Englishsubtitle Chushingura 1962 DVDrip
Englishsubtitle Chushingura 1962.DVDRip.XviD-SAPHiRE
Farsi/Persiansubtitle Chushingura (1962) 1080p WEB-DL DDP2.0 x264-SbR
Spanishsubtitle Chushingura 1962 DVDrip

Chushingura Movie Reviews

Cinematic pinnacle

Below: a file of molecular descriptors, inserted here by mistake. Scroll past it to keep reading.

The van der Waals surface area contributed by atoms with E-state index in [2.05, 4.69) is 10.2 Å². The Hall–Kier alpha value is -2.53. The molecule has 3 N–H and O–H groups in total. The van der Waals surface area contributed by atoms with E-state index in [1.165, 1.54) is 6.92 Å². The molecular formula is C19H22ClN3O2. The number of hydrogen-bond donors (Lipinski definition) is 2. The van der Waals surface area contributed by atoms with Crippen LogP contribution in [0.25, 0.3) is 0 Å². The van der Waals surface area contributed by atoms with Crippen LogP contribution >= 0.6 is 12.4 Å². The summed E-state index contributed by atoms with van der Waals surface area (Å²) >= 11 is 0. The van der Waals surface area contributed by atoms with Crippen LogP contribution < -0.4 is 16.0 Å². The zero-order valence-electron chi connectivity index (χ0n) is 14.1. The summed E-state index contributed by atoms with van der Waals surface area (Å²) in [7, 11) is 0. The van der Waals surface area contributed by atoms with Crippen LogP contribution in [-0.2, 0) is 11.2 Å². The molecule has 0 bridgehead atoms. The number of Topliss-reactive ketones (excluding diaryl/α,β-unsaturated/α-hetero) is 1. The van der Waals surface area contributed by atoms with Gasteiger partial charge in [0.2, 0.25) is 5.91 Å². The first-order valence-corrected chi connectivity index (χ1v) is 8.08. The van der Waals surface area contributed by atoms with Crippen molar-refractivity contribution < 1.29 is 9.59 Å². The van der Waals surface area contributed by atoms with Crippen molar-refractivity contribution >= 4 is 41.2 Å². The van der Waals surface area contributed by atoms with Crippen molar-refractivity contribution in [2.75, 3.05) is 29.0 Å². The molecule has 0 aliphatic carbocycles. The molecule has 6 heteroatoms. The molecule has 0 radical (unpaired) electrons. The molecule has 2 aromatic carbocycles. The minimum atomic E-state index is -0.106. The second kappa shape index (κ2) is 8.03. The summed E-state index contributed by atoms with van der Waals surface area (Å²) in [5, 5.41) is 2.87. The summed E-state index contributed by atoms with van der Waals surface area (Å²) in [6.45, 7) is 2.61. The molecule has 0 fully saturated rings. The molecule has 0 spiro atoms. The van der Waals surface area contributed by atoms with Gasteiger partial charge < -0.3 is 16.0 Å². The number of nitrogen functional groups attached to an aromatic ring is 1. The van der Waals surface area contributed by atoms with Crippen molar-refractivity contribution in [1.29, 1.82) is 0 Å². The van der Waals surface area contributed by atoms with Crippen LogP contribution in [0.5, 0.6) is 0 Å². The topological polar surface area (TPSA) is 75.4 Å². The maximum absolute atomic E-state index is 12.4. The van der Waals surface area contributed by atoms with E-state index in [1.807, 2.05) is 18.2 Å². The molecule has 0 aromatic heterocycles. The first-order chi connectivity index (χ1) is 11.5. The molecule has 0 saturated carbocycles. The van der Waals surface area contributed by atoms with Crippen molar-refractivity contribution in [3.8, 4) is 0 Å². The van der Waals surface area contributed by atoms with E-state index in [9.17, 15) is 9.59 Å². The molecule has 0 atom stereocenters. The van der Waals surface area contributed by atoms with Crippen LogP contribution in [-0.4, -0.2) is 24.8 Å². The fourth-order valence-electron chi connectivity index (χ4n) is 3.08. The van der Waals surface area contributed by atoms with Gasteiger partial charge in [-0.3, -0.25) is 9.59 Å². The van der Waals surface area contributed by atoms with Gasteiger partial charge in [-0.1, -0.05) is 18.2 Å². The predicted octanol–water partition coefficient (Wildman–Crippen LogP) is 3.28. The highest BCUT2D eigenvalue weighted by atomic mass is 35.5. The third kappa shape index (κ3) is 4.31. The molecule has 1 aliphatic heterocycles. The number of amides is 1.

I first saw Chushingara in 1972 in Boulder, Colorado on the CU campus. I racked up 3 additional viewings in the next couple of years, one at Boston’s Park Square Cinema, long gone and lamented. The Park Square often showed Japanese films and I saw the Samurai Trilogy there as well as some of the other classics. I’ve since seen in again in theaters and now have the video. I was struck, reading some of the other viewer comments, by how many people felt exactly as I did, remembering each viewing as though it were a superb meal to be savored the rest of our lives, rather than simply “seeing a great film”. The other comments articulate the reasons why quite well, but I’ll add my two cents. Aside from being perhaps the most gorgeous film ever made, its beauty is integral to the psychological mood of heroism intensified by each moment’s transience and each life’s fragility. The great trial and seppuku scene, framed by that stunningly beautiful music and the equally intense cherry blossoms, stands as one of the most concise statements of life’s tragic beauty as well, of course, as the soul of Bushido. The course of action pursued by Chamberlain Oishi creates the emotional hook and the humorous scenes, highlighted by Toshiro Mifune’s wonderful character, keep things barreling along. In the end, though, it is the whole package – the stunning sets, many of them modeled fairly closely on classic Japanese woodcuts; the brilliant acting and direction; the loving detail of so many aspects of Japanese culture; the unfolding of justice; the close relationships and their exacting depiction; the revelation of a code that is so alien to anything in contemporary western life; the self-conscious gamble to make this film a cultural monument that breathes life; and of course, the final battle – wow! – certainly one of the greatest movies ever made. It is a shame that it is not more accessible on the large screen – the bigger the better – but as it sustains multiple viewings, see it on video anyway – it’s worth it and you can always watch it again.